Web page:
NEW YORK - The Latino Commission On AIDS issue the following statement regarding the passing of Hose "Pepe" Morales, Jr.:
On behalf of The Board of Directors, staff and volunteers of the Commission, we are extremely saddened to share the news that we lost one of one of our founders and a force of nature from our community who left an indelible impact. The legendary Jose “Pepe” Morales, Jr. passed away Friday, March 5. He was the beloved husband of Josie, his wife of 51 years, father of Susana, José, and Daniel, Abuelo of Danilo and Mateo, adoptive Dad to Lourdes, and dearly loved Dad-in-law, cousin, uncle, and godfather.
Pepe Morales was a shining example to us all of a life well-lived, believing wholeheartedly that everyone deserves to live with dignity, have access to quality and affordable healthcare, and worked every day to develop strategic collaborations, build understanding and educate the public at large to prevent discrimination and stigma, while ultimately reducing the spread of HIV. Morales was also a fearless and thoughtful trailblazer who became an inspiration to the world for his steadfast support of those who are infected or living with the HIV disease. Indeed, Morales was the living embodiment of the best principles of humanity through his collective contributions and unwavering commitment to the needs of our must vulnerable populations and in particular, addressing the many health challenges faced by communities of color.
“Few people can claim to have been in the vanguard of those attempting to integrate public health with social justice and Jose “Pepe” Morales was certainly a true visionary in furthering the concept of social medicine. His noteworthy contributions to the fields of medicine, healthcare and social justice will be his lasting legacy,” stated Guillermo Chacon, President of the Latino Commission on AIDS.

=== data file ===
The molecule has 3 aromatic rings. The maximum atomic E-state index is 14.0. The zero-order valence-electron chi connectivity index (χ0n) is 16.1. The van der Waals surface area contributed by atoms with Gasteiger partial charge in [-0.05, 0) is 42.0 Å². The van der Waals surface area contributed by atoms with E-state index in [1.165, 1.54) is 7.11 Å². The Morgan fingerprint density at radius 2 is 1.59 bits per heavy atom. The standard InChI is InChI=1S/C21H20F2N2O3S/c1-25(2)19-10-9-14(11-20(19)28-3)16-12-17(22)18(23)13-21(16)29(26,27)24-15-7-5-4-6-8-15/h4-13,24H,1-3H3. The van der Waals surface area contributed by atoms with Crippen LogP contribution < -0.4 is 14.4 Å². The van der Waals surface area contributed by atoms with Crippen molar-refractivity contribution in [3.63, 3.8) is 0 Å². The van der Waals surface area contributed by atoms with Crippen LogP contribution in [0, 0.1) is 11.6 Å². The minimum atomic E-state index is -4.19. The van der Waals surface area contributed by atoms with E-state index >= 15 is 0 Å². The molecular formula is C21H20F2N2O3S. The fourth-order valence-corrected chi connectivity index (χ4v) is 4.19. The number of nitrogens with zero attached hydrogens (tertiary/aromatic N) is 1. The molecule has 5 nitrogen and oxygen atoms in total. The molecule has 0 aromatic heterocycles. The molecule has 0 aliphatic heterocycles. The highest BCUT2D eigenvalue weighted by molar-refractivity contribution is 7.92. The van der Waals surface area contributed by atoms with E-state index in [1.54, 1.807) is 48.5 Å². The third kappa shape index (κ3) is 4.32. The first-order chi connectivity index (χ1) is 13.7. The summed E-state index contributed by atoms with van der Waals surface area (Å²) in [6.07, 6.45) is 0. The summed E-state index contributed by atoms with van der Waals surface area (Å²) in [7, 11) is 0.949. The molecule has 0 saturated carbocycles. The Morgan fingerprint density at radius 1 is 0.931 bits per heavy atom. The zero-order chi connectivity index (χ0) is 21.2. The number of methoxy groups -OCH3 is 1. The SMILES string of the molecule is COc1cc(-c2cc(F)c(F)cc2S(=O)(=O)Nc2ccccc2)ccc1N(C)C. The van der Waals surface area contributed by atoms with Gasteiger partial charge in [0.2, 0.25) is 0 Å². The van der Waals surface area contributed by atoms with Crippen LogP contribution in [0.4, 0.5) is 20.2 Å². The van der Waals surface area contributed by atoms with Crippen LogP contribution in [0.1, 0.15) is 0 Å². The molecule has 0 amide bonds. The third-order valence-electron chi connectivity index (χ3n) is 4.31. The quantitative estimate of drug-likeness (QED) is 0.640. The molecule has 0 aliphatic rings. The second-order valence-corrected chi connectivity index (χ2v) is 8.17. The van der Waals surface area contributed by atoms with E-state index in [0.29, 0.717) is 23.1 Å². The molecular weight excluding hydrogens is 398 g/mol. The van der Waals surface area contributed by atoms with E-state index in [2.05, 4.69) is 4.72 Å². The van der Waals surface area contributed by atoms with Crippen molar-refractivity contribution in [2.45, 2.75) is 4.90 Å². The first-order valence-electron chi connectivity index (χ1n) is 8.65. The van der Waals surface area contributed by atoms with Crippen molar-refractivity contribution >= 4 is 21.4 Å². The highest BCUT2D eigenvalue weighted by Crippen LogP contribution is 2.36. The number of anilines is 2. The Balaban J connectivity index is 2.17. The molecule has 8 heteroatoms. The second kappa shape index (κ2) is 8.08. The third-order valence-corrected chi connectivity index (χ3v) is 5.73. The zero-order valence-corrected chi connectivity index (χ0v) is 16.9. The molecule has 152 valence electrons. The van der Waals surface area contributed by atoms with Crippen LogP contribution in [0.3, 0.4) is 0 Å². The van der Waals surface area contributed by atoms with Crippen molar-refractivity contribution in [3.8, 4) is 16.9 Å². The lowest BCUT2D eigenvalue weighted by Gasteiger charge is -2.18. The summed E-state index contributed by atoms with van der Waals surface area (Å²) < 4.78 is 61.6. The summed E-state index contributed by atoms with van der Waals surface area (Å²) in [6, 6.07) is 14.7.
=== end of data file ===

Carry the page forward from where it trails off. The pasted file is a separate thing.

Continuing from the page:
Born in New York City to Rita and Pepe, brother to Jorge, he attended City College, and was a community organizer and health administrator devoted to social justice, civil rights, public health, and the advancement of the Puerto Rican/Latino community. During his long and accomplished career, Morales directed the Puerto Rican Community Development Project, Boriken Health Center, and the Department of Ambulatory Care at Lincoln Hospital. He was a Principal Regional Officer of Health and Human Services during the Carter administration and a VP at St. Barnabas Hospital. His Board memberships included the Puerto Rican Legal Defense and Education Fund, El Museo del Barrio, Community Service Society, Dominican Sisters of the Sick Poor, Promesa, St. Ann’s Harm Reduction Project, Better Bronx for Youth, Latino Commission on AIDS, and Boricua College.
There will be a public viewing on Tuesday and Wednesday --both days from 2-5 pm, 7-9 pm at the Williams Funeral Home which is at 232nd Street and Broadway in the Bronx. A funeral service will be at the Funeral Home on that Wednesday evening. Address for condolences: Josie Morales, 3049 Johnson Avenue, Bronx, NY 10463. A memorial service is planned for later this spring, but we do not have the details confirmed yet. In lieu of flowers, contributions may be sent to the Latino Commission on AIDS, 24 W. 25th Street, 9th floor, New York, NY 10010; and the Marble Hill Senior Center, 5365 Broadway, Bronx, NY 10463. The Commission will also honor Morales in a tribute May 10th at its annual Cielo Latino benefit in New York City.
ABOUT THE LATINO COMMISSION ON AIDS
The Latino Commission on AIDS (Commission) is a nonprofit membership organization founded in 1990 dedicated to fighting the spread of HIV/AIDS in the Latino/Hispanic communities. The Commission is the leading national Latino AIDS organization coordinating National Latino AIDS Awareness Day and other prevention and advocacy programs across the United States and its territories.